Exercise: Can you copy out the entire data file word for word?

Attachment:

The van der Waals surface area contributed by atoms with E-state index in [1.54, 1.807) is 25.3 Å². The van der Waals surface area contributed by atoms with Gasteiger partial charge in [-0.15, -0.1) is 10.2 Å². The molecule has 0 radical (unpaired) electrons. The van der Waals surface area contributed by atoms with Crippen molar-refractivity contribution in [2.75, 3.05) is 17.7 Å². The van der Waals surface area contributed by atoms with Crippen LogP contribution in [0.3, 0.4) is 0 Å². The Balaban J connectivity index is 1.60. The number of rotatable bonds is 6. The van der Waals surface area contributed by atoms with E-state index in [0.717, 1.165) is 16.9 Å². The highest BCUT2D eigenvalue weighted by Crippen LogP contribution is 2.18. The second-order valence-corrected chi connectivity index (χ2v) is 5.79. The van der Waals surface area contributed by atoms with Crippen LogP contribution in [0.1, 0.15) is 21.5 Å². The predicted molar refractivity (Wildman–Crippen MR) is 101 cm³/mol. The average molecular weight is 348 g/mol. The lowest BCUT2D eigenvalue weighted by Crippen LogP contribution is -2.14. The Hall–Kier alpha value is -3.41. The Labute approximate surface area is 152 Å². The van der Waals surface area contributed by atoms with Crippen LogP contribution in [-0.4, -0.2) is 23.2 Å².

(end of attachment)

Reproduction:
The van der Waals surface area contributed by atoms with E-state index in [1.54, 1.807) is 25.3 Å². The van der Waals surface area contributed by atoms with Gasteiger partial charge in [-0.15, -0.1) is 10.2 Å². The molecule has 0 radical (unpaired) electrons. The van der Waals surface area contributed by atoms with Crippen molar-refractivity contribution in [2.75, 3.05) is 17.7 Å². The van der Waals surface area contributed by atoms with Crippen LogP contribution in [0.3, 0.4) is 0 Å². The Balaban J connectivity index is 1.60. The number of rotatable bonds is 6. The van der Waals surface area contributed by atoms with E-state index in [0.717, 1.165) is 16.9 Å². The highest BCUT2D eigenvalue weighted by Crippen LogP contribution is 2.18. The second-order valence-corrected chi connectivity index (χ2v) is 5.79. The van der Waals surface area contributed by atoms with Crippen LogP contribution in [0.1, 0.15) is 21.5 Å². The predicted molar refractivity (Wildman–Crippen MR) is 101 cm³/mol. The average molecular weight is 348 g/mol. The lowest BCUT2D eigenvalue weighted by Crippen LogP contribution is -2.14. The Hall–Kier alpha value is -3.41. The Labute approximate surface area is 152 Å². The van der Waals surface area contributed by atoms with Crippen LogP contribution in [-0.4, -0.2) is 23.2 Å².